What characteristics does group one show in the periodic table?
Group 1 is known as the alkali metals. Their major characteristic is a reaction with water that ranges from vigorous (Li) to violent (Cs) as you move down the group. This reaction results in alkaline solutions.
They are soft, low density, low melting metals that tarnish rapidly in air.
Even though hydrogen has a vacant electron in its outer shell, like many of the elements in group 1 of the periodic table, it has unusual properties, e.g. it is a gas at room temperature, whereas the other elements are all solid. As a result, some forms of the periodic table show hydrogen above the rest in the table, in its own special place. However, it is still in group 1
Elements are located on the periodic table based off of their atomic number, but the vertical columns they are in (groups) show how many valence electrons they have. If an element were in Group 3 of the periodic table, it would have 3 valence electrons, and so on. This doesn't apply to the Transition Metals, so one should skip straight to Group 14, where the elements all have 4 valence electrons. Group 15 has 5…
It might be included in group 1 (one). Hydrogen is a special case, because even though it does have the defining characteristic of all group 1 elements, which is that it has one valence electron, it is physically very different from all the other group 1 elements. Hydrogen (at normal temperatures and pressures) is a gas, and all the other group 1 elements are solid metals. As a result, some forms of the periodic table…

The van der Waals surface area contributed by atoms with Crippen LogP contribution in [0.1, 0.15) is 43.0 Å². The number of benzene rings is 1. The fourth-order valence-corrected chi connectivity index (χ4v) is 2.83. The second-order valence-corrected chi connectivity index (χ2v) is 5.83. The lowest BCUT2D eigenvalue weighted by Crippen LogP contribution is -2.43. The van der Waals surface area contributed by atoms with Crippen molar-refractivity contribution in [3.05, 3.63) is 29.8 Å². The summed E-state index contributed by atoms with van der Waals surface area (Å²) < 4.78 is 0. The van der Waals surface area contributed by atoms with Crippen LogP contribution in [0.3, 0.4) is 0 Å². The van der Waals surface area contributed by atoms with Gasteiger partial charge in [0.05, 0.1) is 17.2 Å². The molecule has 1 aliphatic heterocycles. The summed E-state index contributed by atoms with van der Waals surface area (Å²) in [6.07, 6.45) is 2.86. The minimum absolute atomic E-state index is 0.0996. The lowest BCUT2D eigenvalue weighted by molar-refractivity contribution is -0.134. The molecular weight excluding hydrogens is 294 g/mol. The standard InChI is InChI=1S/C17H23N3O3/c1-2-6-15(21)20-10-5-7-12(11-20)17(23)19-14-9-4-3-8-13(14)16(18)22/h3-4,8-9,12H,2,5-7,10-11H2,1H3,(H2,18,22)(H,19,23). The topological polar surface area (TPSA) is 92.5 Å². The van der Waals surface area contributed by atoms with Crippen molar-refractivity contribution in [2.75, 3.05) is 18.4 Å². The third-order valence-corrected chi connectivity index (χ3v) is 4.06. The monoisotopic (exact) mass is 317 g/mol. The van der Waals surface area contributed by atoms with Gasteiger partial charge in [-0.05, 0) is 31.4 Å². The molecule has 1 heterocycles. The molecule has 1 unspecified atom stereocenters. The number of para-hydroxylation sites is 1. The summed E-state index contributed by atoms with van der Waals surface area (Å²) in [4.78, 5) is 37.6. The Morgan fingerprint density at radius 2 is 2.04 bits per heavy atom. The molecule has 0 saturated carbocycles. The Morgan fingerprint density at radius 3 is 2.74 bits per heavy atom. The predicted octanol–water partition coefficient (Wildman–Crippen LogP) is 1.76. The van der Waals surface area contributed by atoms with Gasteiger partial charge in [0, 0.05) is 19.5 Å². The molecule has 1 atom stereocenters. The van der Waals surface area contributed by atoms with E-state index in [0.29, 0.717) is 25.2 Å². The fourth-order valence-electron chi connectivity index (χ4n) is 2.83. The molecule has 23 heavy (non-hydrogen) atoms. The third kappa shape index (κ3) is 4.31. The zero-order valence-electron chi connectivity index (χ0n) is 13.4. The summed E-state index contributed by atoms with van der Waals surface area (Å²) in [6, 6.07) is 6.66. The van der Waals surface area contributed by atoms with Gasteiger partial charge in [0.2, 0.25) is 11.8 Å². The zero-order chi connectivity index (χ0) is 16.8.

Polonium has the highest atomic number in group 6A, a.k.a. group 16 on the periodic table. Its atomic number is 84. Polonium was discovered by Marie Curie, and she named it after her home country of Poland. All isotopes of polonium are radioactive. Some newer periodic tables will show another element below this one, ununhexium (Uuh, atomic #116) but this is still up for debate.
The elements are arranged in horizontal rows and vertical columns, the rows are called periods and the columns are called groups or families. All the elements of the same group have similar chemical and physical properties. The periods all show a similar pattern, with metallic elements on the left transitioning to nonmetallic elements on the right of the periodic table.